Shelly Brown:

Oh, Ciara, thank you so much. Really appreciate the insight. As a consumer at the end of the supply chain, I really appreciate you sharing because I didn't think of some of these dynamics. You go to the store, you grab the product off the shelf, you take it home and you use it for your family. But the dynamics you shared were very insightful and to the things that we're challenged with today and the solutions that we're working through with our clients and their work in the future. One thing before we go, I'd love to ask a couple of questions of you. So, feel free to share a little bit about what excites you most about Aon's future.

Ciara Jackson:

Ooh, that's a fabulous question. When you look at the risk research that we do and our Global Risk Management Survey that we conduct every two years, where we survey almost 3000 of our largest clients around the world. We ask them to think about 60 risks. And for me what's really interesting is that about one third of them are insurable or can be transferred. About one third are somewhat insurable and about one third, there's no existing insurance product for. So, we've this mismatch between risk and these risks that are uninsurable have the potential to cause really big financial and reputational damage. And yet there's no obvious solution there for them and no capital to support them. So, at Aon, we talk about unmet needs, and we talk about matching risk to capital. So, that's what's really exciting about the role that I have at Aon. We have lots of colleagues, lots of different areas of expertise, whether that's client leadership, risk financing, human capital, you name it. And we all come together. We collaborate across geographies, across solution lines, across areas of expertise. And what we have in common is that we're all working together to try and solve this immense challenge that our clients are facing and to work with our clients together to try and solve for this. And that really, really excites me.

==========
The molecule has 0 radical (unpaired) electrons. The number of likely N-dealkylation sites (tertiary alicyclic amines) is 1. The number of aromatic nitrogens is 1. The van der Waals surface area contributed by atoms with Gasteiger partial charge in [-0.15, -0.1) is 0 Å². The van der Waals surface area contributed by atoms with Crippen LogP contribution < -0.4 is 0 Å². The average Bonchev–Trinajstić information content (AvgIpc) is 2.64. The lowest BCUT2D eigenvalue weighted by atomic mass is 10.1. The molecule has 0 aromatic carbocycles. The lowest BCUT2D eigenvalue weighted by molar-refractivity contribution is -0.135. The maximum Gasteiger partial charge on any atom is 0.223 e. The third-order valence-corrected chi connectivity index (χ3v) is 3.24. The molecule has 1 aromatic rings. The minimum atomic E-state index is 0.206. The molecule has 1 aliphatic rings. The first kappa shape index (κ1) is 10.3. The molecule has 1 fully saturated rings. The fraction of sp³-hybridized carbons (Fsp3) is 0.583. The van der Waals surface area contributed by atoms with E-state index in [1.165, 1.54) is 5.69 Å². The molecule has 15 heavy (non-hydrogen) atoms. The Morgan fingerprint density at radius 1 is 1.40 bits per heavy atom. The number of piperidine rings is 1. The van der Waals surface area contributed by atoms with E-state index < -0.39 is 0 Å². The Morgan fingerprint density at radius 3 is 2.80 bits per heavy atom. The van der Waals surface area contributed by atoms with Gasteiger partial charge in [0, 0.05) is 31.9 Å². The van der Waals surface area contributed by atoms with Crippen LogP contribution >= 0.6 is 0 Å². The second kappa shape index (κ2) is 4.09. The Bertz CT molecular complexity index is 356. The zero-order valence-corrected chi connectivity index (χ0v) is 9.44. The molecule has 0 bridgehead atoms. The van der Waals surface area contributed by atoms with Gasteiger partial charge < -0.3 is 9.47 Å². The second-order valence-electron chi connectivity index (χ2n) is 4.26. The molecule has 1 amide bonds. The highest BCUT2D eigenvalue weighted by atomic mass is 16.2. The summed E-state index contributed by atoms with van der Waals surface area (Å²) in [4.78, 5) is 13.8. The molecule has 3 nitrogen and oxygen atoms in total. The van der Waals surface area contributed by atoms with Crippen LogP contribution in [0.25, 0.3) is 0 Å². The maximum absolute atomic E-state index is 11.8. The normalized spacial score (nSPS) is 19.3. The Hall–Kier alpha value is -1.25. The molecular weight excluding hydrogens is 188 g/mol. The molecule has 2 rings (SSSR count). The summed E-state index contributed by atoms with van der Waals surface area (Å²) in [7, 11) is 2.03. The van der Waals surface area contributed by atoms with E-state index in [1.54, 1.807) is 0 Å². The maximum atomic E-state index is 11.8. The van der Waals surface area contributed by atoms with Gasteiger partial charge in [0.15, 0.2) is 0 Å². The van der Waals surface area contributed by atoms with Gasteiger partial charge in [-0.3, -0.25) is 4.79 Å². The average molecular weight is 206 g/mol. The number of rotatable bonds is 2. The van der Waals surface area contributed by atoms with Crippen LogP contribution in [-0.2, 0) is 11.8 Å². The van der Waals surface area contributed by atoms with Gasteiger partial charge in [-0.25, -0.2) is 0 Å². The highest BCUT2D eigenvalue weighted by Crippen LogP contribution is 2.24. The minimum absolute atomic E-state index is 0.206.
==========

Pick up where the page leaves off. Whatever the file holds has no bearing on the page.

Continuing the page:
Shelly Brown: